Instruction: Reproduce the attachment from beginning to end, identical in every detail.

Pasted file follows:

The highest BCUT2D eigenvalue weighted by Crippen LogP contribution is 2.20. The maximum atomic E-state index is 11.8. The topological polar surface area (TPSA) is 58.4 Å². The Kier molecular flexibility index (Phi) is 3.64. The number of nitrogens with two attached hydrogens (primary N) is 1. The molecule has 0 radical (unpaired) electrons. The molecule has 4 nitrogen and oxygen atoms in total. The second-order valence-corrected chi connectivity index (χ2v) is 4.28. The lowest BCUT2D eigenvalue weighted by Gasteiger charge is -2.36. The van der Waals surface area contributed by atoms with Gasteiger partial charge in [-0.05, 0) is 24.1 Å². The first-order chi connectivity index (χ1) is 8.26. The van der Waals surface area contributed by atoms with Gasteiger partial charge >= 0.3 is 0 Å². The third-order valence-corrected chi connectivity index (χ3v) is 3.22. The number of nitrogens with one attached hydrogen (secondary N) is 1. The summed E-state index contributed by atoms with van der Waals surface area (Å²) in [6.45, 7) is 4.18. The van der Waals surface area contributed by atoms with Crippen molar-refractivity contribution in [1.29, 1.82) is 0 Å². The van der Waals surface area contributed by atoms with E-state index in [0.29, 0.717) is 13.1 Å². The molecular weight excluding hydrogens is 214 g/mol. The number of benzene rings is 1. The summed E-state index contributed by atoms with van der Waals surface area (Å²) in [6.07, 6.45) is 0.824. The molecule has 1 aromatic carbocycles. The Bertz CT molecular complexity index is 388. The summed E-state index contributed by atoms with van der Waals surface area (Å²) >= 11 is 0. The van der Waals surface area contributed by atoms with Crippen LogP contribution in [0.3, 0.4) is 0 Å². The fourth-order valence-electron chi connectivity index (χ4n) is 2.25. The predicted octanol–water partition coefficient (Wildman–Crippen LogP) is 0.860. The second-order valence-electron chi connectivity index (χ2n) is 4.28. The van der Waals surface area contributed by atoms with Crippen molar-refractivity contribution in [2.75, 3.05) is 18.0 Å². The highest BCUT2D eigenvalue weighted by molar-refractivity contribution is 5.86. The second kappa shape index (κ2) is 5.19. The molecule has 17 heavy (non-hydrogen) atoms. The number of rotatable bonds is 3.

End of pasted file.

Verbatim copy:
The highest BCUT2D eigenvalue weighted by Crippen LogP contribution is 2.20. The maximum atomic E-state index is 11.8. The topological polar surface area (TPSA) is 58.4 Å². The Kier molecular flexibility index (Phi) is 3.64. The number of nitrogens with two attached hydrogens (primary N) is 1. The molecule has 0 radical (unpaired) electrons. The molecule has 4 nitrogen and oxygen atoms in total. The second-order valence-corrected chi connectivity index (χ2v) is 4.28. The lowest BCUT2D eigenvalue weighted by Gasteiger charge is -2.36. The van der Waals surface area contributed by atoms with Gasteiger partial charge in [-0.05, 0) is 24.1 Å². The first-order chi connectivity index (χ1) is 8.26. The van der Waals surface area contributed by atoms with Gasteiger partial charge >= 0.3 is 0 Å². The third-order valence-corrected chi connectivity index (χ3v) is 3.22. The number of nitrogens with one attached hydrogen (secondary N) is 1. The summed E-state index contributed by atoms with van der Waals surface area (Å²) in [6.45, 7) is 4.18. The van der Waals surface area contributed by atoms with Crippen molar-refractivity contribution in [1.29, 1.82) is 0 Å². The van der Waals surface area contributed by atoms with E-state index in [0.29, 0.717) is 13.1 Å². The molecular weight excluding hydrogens is 214 g/mol. The number of benzene rings is 1. The summed E-state index contributed by atoms with van der Waals surface area (Å²) in [6.07, 6.45) is 0.824. The molecule has 1 aromatic carbocycles. The Bertz CT molecular complexity index is 388. The summed E-state index contributed by atoms with van der Waals surface area (Å²) >= 11 is 0. The van der Waals surface area contributed by atoms with Crippen LogP contribution in [0.3, 0.4) is 0 Å². The fourth-order valence-electron chi connectivity index (χ4n) is 2.25. The predicted octanol–water partition coefficient (Wildman–Crippen LogP) is 0.860. The second-order valence-electron chi connectivity index (χ2n) is 4.28. The van der Waals surface area contributed by atoms with Crippen molar-refractivity contribution in [2.75, 3.05) is 18.0 Å². The highest BCUT2D eigenvalue weighted by molar-refractivity contribution is 5.86. The second kappa shape index (κ2) is 5.19. The molecule has 17 heavy (non-hydrogen) atoms. The number of rotatable bonds is 3.